Construction Material Salvage

Construction Material Salvage typically requires the deconstruction of a building in a way that preserves building materials for future reuse. The salvage of lumber, bricks, steel, windows, stone, floor coverings, ornamental items, etc. are common, if in good condition, for the reuse in new structures. It is becoming more necessary as virgin materials are more expensive. The reuse of salvaged materials also reduces unnecessary landfilling.

Potential dangers to conside

  • Respiratory – dirt, dust, mold, and mildew accumulated in old buildings can be an irritant to the lungs of construction workers, using dust masks or respirators is important. If gas powered equipment is being used inside the spaces, use equipment exhaust scrubbers with plenty of fresh air ventilation to all enclosed spaces where workers are present.
  • Overhead hazards & sharp objects – When deconstruction is occurring there are a wide range of hazards to look out for overhead, below, and all around. Sharp objects can result from the deconstruction process along with quickly changing conditions resulting in changes to the buildings structural integrity. Proceed with caution, look around, be sure there is a clear understanding of where co-workers are located at all times.
  • Other potential hazards – Even when phase II environmental site assessments have taken place there can periodically be new signs of lead- based paint and/or asbestos that shows up in the layers of old construction. If there are any signs of old insulation, black mastic, 9x9” VCT floor tiles, etc. that look suspicious, ask for a supervisor to look before continuing work.

Material Handling – The primary hazards of concern are heavy lifting, overexertion, and sharp objects that could cut, or puncture construction workers if not safely removed and cleaned prior to handling.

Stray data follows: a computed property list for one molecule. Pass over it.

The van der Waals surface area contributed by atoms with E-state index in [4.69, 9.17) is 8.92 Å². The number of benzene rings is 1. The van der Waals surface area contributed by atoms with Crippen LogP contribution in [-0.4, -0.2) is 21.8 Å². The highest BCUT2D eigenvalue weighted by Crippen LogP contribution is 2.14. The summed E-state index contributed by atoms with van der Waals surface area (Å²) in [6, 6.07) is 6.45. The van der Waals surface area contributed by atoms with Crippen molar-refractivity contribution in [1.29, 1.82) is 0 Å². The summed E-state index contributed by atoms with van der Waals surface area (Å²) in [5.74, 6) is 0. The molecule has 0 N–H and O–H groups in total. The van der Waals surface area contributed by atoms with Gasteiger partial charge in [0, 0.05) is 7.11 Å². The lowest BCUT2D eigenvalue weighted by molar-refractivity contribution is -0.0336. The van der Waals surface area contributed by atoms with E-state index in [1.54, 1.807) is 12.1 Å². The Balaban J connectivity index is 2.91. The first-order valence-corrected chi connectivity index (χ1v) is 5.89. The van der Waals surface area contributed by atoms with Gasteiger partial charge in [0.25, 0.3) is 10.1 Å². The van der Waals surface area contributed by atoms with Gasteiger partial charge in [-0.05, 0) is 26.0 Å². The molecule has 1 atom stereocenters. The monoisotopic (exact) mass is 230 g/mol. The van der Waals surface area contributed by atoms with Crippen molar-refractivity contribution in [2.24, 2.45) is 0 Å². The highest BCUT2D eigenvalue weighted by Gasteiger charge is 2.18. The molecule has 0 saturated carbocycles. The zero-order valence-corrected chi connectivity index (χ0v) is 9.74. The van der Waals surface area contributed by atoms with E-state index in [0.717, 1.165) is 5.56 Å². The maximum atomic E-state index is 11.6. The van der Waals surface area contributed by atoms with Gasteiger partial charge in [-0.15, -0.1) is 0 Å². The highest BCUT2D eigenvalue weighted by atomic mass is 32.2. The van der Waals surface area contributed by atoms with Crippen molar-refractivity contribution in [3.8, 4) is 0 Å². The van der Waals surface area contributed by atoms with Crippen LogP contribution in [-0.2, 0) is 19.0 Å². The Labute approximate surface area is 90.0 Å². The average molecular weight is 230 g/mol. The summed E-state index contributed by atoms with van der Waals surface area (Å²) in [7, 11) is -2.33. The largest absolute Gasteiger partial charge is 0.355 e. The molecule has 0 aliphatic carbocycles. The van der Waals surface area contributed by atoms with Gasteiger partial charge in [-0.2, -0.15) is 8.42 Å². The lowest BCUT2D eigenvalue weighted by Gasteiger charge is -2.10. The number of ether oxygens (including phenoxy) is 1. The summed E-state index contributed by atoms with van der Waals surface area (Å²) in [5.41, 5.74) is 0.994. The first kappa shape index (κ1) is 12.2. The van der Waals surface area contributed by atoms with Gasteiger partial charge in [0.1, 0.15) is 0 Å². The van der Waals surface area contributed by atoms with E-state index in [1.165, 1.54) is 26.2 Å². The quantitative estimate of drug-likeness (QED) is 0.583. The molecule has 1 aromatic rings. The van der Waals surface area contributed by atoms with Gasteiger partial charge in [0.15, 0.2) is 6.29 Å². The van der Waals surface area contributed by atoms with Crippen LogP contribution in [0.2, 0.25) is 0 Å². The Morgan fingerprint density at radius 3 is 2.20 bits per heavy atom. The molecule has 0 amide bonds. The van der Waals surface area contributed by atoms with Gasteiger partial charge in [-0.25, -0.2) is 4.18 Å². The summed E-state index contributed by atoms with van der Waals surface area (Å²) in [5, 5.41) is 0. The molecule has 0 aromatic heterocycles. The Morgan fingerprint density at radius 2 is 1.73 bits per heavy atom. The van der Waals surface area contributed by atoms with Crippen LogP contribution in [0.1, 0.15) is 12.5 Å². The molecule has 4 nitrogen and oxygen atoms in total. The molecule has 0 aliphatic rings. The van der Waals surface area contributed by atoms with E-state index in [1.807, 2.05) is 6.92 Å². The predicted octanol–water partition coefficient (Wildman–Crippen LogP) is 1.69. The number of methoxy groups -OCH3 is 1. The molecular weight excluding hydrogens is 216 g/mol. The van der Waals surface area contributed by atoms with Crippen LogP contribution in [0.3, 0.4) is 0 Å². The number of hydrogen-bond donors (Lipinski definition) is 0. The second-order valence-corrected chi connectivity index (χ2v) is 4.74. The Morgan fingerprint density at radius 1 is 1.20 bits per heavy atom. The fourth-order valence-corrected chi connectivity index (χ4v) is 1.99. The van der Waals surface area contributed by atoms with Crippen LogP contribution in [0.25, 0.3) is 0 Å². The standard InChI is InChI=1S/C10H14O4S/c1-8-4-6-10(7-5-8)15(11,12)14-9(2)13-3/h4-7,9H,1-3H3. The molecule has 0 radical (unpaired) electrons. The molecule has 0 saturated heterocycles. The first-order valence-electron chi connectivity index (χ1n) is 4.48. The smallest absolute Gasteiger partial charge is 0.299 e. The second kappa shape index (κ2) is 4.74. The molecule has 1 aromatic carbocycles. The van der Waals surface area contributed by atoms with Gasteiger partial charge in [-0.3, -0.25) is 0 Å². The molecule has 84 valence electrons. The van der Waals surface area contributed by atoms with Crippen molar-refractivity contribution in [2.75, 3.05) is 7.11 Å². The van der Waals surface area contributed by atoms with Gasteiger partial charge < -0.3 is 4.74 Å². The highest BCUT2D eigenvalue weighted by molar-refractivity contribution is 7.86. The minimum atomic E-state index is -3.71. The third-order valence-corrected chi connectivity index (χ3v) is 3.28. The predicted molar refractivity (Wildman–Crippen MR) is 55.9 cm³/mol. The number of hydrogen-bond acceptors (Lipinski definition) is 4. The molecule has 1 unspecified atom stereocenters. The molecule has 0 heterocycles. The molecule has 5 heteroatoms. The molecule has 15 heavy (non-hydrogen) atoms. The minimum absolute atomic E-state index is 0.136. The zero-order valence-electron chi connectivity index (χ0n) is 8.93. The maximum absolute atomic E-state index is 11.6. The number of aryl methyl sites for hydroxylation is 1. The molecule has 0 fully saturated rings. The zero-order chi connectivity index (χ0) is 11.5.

Scheduling – Be sure clear and concise planning is being implemented and communicated in a way that reduces unnecessary hazards from construction workers. Use heavy equipment as much as possible at the beginning to minimize hazards to those doing work by hand.

Air Quality – In some cases, air quality monitoring may be required to ensure protection of the construction workers and to provide documentation that proper safety protocol was implemented.

Reference:  Respiratory Protection: WAC 296-842 and 296-155-775V Part “S” Demolition


Presenter Tips

  • Pre-read the Tool Box Talk. Your comfort level and confidence will be higher if you know your topic.
  • Discuss related tasks, work areas or events that make the Tool Box Talk relevant to your jobsite.
  • Involve the workers by asking questions and input that drives discussion. Funding and support for this project has been provided by the State of Washington, Department of Labor & Industries.

Questions for Discussion

  • Why is it important to worker safety? Which trades need to participate?
  • Who is responsible for oversight?
  • What equipment & materials are involved? How is it communicated & monitored?
  • How is it measured & reported?